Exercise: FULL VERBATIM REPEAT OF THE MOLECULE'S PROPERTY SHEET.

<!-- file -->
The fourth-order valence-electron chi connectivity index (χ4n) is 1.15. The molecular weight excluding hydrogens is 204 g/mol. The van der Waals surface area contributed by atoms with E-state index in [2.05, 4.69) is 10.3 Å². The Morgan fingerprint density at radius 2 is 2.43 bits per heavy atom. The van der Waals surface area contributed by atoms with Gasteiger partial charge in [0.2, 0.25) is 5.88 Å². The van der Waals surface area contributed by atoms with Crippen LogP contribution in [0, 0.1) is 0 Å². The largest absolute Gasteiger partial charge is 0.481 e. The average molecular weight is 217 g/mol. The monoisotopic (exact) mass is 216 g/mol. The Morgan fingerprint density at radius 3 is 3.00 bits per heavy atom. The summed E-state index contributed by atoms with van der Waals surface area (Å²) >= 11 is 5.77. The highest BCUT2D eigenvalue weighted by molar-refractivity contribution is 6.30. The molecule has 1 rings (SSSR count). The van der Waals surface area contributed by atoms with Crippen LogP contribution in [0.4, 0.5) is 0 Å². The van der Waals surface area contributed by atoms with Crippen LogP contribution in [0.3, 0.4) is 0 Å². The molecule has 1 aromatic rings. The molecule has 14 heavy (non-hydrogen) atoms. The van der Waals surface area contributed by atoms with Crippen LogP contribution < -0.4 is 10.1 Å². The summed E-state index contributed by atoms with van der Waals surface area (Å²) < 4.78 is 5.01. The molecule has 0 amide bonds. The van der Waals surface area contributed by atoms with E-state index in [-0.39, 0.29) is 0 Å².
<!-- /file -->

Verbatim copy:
The fourth-order valence-electron chi connectivity index (χ4n) is 1.15. The molecular weight excluding hydrogens is 204 g/mol. The van der Waals surface area contributed by atoms with E-state index in [2.05, 4.69) is 10.3 Å². The Morgan fingerprint density at radius 2 is 2.43 bits per heavy atom. The van der Waals surface area contributed by atoms with Gasteiger partial charge in [0.2, 0.25) is 5.88 Å². The van der Waals surface area contributed by atoms with Crippen LogP contribution in [0, 0.1) is 0 Å². The largest absolute Gasteiger partial charge is 0.481 e. The average molecular weight is 217 g/mol. The monoisotopic (exact) mass is 216 g/mol. The Morgan fingerprint density at radius 3 is 3.00 bits per heavy atom. The summed E-state index contributed by atoms with van der Waals surface area (Å²) >= 11 is 5.77. The highest BCUT2D eigenvalue weighted by molar-refractivity contribution is 6.30. The molecule has 1 rings (SSSR count). The van der Waals surface area contributed by atoms with Crippen LogP contribution in [0.4, 0.5) is 0 Å². The van der Waals surface area contributed by atoms with Crippen LogP contribution in [0.3, 0.4) is 0 Å². The molecule has 1 aromatic rings. The molecule has 14 heavy (non-hydrogen) atoms. The van der Waals surface area contributed by atoms with Crippen LogP contribution < -0.4 is 10.1 Å². The summed E-state index contributed by atoms with van der Waals surface area (Å²) < 4.78 is 5.01. The molecule has 0 amide bonds. The van der Waals surface area contributed by atoms with E-state index in [-0.39, 0.29) is 0 Å².